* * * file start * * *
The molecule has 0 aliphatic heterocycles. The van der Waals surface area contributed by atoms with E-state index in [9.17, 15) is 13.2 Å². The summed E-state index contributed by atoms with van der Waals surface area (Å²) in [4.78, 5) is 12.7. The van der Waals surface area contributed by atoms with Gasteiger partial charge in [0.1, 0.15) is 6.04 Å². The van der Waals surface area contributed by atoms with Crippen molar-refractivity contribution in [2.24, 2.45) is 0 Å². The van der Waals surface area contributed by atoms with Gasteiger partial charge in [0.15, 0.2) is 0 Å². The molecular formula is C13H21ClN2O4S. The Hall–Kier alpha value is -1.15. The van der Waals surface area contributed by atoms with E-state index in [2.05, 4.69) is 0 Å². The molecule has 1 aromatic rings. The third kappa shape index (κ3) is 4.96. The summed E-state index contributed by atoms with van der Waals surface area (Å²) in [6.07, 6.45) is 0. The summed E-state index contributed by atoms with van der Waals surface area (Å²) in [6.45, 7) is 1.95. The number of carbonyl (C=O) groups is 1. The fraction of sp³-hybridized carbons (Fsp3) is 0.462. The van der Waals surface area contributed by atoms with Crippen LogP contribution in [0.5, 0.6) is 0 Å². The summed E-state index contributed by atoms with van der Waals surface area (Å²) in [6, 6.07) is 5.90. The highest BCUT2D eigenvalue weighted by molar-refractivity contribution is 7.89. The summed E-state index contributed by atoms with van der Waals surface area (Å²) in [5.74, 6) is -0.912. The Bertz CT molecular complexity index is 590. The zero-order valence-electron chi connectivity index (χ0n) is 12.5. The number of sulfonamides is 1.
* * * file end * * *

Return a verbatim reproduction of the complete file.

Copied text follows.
The molecule has 0 aliphatic heterocycles. The van der Waals surface area contributed by atoms with E-state index in [9.17, 15) is 13.2 Å². The summed E-state index contributed by atoms with van der Waals surface area (Å²) in [4.78, 5) is 12.7. The van der Waals surface area contributed by atoms with Gasteiger partial charge in [0.1, 0.15) is 6.04 Å². The van der Waals surface area contributed by atoms with Crippen molar-refractivity contribution in [2.24, 2.45) is 0 Å². The van der Waals surface area contributed by atoms with Gasteiger partial charge in [0.15, 0.2) is 0 Å². The molecular formula is C13H21ClN2O4S. The Hall–Kier alpha value is -1.15. The van der Waals surface area contributed by atoms with E-state index in [2.05, 4.69) is 0 Å². The molecule has 1 aromatic rings. The third kappa shape index (κ3) is 4.96. The summed E-state index contributed by atoms with van der Waals surface area (Å²) in [6.07, 6.45) is 0. The summed E-state index contributed by atoms with van der Waals surface area (Å²) in [6.45, 7) is 1.95. The number of carbonyl (C=O) groups is 1. The fraction of sp³-hybridized carbons (Fsp3) is 0.462. The van der Waals surface area contributed by atoms with Crippen LogP contribution in [0.5, 0.6) is 0 Å². The summed E-state index contributed by atoms with van der Waals surface area (Å²) in [6, 6.07) is 5.90. The highest BCUT2D eigenvalue weighted by molar-refractivity contribution is 7.89. The summed E-state index contributed by atoms with van der Waals surface area (Å²) in [5.74, 6) is -0.912. The Bertz CT molecular complexity index is 590. The zero-order valence-electron chi connectivity index (χ0n) is 12.5. The number of sulfonamides is 1.